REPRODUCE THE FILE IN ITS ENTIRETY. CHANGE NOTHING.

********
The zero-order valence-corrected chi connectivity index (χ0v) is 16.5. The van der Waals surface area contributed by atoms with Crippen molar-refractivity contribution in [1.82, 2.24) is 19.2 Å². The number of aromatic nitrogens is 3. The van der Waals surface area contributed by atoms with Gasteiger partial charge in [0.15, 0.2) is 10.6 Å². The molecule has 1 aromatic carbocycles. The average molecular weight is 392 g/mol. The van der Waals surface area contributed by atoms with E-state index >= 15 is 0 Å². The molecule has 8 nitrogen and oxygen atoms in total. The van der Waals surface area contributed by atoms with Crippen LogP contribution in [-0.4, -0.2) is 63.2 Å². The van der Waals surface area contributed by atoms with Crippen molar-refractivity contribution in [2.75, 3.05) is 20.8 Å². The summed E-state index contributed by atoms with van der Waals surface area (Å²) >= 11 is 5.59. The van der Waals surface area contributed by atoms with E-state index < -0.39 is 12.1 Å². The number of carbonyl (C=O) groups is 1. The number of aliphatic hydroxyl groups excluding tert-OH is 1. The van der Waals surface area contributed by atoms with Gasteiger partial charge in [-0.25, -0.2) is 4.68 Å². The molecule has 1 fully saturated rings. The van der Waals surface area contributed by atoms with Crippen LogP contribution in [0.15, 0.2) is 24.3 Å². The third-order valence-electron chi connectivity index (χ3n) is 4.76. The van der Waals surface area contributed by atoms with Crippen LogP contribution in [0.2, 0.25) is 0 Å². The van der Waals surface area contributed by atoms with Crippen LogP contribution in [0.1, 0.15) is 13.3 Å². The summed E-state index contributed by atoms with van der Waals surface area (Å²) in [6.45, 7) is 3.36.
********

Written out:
The zero-order valence-corrected chi connectivity index (χ0v) is 16.5. The van der Waals surface area contributed by atoms with Crippen molar-refractivity contribution in [1.82, 2.24) is 19.2 Å². The number of aromatic nitrogens is 3. The van der Waals surface area contributed by atoms with Gasteiger partial charge in [0.15, 0.2) is 10.6 Å². The molecule has 1 aromatic carbocycles. The average molecular weight is 392 g/mol. The van der Waals surface area contributed by atoms with E-state index >= 15 is 0 Å². The molecule has 8 nitrogen and oxygen atoms in total. The van der Waals surface area contributed by atoms with Crippen LogP contribution in [-0.4, -0.2) is 63.2 Å². The van der Waals surface area contributed by atoms with Crippen molar-refractivity contribution in [2.75, 3.05) is 20.8 Å². The summed E-state index contributed by atoms with van der Waals surface area (Å²) >= 11 is 5.59. The van der Waals surface area contributed by atoms with E-state index < -0.39 is 12.1 Å². The number of carbonyl (C=O) groups is 1. The number of aliphatic hydroxyl groups excluding tert-OH is 1. The van der Waals surface area contributed by atoms with Gasteiger partial charge in [-0.25, -0.2) is 4.68 Å². The molecule has 1 fully saturated rings. The van der Waals surface area contributed by atoms with Crippen LogP contribution in [0.15, 0.2) is 24.3 Å². The third-order valence-electron chi connectivity index (χ3n) is 4.76. The van der Waals surface area contributed by atoms with Crippen LogP contribution in [0.2, 0.25) is 0 Å². The van der Waals surface area contributed by atoms with Crippen LogP contribution in [0.1, 0.15) is 13.3 Å². The summed E-state index contributed by atoms with van der Waals surface area (Å²) in [6.45, 7) is 3.36.